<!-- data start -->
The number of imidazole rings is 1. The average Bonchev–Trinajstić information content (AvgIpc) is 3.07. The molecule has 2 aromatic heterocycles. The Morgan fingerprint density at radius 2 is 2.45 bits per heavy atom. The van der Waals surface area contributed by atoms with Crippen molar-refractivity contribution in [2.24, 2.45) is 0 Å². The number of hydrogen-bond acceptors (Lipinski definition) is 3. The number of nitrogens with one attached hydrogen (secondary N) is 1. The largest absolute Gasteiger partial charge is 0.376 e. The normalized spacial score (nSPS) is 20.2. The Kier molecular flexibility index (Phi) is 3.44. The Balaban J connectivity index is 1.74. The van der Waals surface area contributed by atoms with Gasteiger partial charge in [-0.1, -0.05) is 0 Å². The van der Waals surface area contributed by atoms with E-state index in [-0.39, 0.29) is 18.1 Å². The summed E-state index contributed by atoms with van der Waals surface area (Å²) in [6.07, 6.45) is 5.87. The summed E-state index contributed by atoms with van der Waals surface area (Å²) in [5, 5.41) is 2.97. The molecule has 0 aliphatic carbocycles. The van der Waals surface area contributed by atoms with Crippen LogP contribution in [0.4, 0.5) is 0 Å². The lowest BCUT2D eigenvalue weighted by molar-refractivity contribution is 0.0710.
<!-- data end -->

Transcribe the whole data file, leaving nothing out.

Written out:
The number of imidazole rings is 1. The average Bonchev–Trinajstić information content (AvgIpc) is 3.07. The molecule has 2 aromatic heterocycles. The Morgan fingerprint density at radius 2 is 2.45 bits per heavy atom. The van der Waals surface area contributed by atoms with Crippen molar-refractivity contribution in [2.24, 2.45) is 0 Å². The number of hydrogen-bond acceptors (Lipinski definition) is 3. The number of nitrogens with one attached hydrogen (secondary N) is 1. The largest absolute Gasteiger partial charge is 0.376 e. The normalized spacial score (nSPS) is 20.2. The Kier molecular flexibility index (Phi) is 3.44. The Balaban J connectivity index is 1.74. The van der Waals surface area contributed by atoms with Gasteiger partial charge in [-0.1, -0.05) is 0 Å². The van der Waals surface area contributed by atoms with E-state index in [-0.39, 0.29) is 18.1 Å². The summed E-state index contributed by atoms with van der Waals surface area (Å²) in [6.07, 6.45) is 5.87. The summed E-state index contributed by atoms with van der Waals surface area (Å²) in [5, 5.41) is 2.97. The molecule has 0 aliphatic carbocycles. The van der Waals surface area contributed by atoms with Crippen LogP contribution in [0.4, 0.5) is 0 Å². The lowest BCUT2D eigenvalue weighted by molar-refractivity contribution is 0.0710.